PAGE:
Basic Science

The basic sciences are defined as the scientific disciplines of mathematics, physics, chemistry, and biology. They are called basic sciences because they provide a fundamental understanding of natural phenomena and the processes by which natural resources are transformed.

All scientific research conducted at medical schools and teaching hospitals ultimately aims to improve health and ability. Basic science research—often called fundamental or bench research—provides the foundation of knowledge for the applied science that follows. This type of research encompasses familiar scientific disciplines such as biochemistry, microbiology, physiology, and pharmacology, and their interplay, and involves laboratory studies with cell cultures, animal studies or physiological experiments. Basic science also increasingly extends to behavioral and social sciences as well, which have no less profound relevance for medicine and health.

Basic research can address clinical issues from a reductionist approach, including the discovery and analysis of single genes or genetic markers of diseases, or sequencing and manipulating genes. Typically, basic science research focuses on determining the causal mechanisms behind the functioning of the human body in health and illness, and utilizes hypothesis-driven experimental designs that can be specifically tested and revised. More recently, “systems biology” has focused on understanding how complex systems arise from elemental processes. Once these fundamental principles of the biologic processes are understood, these discoveries can be applied or translated into direct application to patient care.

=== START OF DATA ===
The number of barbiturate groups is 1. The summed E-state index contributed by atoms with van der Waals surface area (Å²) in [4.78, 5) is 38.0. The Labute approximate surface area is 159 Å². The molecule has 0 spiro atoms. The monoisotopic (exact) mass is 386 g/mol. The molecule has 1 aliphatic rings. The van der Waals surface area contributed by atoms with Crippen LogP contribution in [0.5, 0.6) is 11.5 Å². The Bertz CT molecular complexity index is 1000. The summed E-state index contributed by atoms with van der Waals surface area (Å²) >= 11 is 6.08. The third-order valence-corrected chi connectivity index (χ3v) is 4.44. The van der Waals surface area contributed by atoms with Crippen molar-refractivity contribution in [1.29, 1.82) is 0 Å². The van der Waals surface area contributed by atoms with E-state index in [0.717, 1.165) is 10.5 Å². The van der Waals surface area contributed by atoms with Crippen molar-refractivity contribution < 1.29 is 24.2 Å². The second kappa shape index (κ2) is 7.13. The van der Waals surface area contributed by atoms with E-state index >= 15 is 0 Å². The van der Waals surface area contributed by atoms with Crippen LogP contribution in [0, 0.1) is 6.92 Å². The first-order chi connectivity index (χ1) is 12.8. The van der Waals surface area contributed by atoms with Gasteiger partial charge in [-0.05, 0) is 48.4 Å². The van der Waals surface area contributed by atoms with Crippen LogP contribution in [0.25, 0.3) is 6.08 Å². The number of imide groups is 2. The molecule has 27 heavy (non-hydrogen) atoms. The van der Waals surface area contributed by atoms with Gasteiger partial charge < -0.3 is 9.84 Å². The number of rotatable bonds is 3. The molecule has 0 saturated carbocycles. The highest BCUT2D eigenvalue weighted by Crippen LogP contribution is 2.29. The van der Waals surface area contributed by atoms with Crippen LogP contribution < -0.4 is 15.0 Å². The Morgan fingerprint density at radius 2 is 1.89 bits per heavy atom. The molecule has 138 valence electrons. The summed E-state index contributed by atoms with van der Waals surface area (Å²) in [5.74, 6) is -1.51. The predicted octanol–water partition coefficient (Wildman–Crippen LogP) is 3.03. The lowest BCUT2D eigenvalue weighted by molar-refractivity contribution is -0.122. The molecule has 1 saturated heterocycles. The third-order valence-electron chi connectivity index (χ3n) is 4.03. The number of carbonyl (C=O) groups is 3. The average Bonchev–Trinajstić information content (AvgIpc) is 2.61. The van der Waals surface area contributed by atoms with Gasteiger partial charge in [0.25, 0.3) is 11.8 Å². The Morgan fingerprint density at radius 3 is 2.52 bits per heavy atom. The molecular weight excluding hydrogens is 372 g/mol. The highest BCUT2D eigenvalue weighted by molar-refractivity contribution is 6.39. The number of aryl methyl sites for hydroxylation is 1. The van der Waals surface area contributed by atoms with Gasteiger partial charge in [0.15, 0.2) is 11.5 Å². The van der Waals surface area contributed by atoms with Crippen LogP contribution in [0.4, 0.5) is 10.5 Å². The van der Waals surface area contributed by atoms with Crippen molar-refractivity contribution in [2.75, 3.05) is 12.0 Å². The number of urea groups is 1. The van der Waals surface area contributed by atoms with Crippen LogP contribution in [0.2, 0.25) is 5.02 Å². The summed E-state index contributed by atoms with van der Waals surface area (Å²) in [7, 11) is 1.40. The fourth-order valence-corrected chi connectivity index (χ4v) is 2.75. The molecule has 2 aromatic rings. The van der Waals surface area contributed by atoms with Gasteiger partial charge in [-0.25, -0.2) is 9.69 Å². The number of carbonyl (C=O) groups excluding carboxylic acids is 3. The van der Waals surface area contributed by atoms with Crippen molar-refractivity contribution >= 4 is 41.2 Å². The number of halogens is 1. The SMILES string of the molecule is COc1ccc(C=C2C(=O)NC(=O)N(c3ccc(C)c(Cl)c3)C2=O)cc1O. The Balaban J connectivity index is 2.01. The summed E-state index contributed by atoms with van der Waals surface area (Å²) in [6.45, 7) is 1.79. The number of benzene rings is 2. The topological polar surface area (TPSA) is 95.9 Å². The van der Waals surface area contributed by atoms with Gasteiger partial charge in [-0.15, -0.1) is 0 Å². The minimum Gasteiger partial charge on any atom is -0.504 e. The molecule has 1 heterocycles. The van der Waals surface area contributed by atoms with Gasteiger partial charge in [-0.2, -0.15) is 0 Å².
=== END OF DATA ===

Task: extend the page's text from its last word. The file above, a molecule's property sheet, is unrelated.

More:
In the absence of information and insights generated from basic research, it is difficult to envision how future advancement in treatment of disease and disability will occur; physicians would increasingly be in the position of mechanics who do not know how engines work, or programmers who do not understand how computers store and compile information. Basic research is also a source for new tools, models, and techniques (e.g., knockout mice, functional magnetic resonance imaging, etc.) that revolutionize research and development beyond the disciplines that give rise to them.

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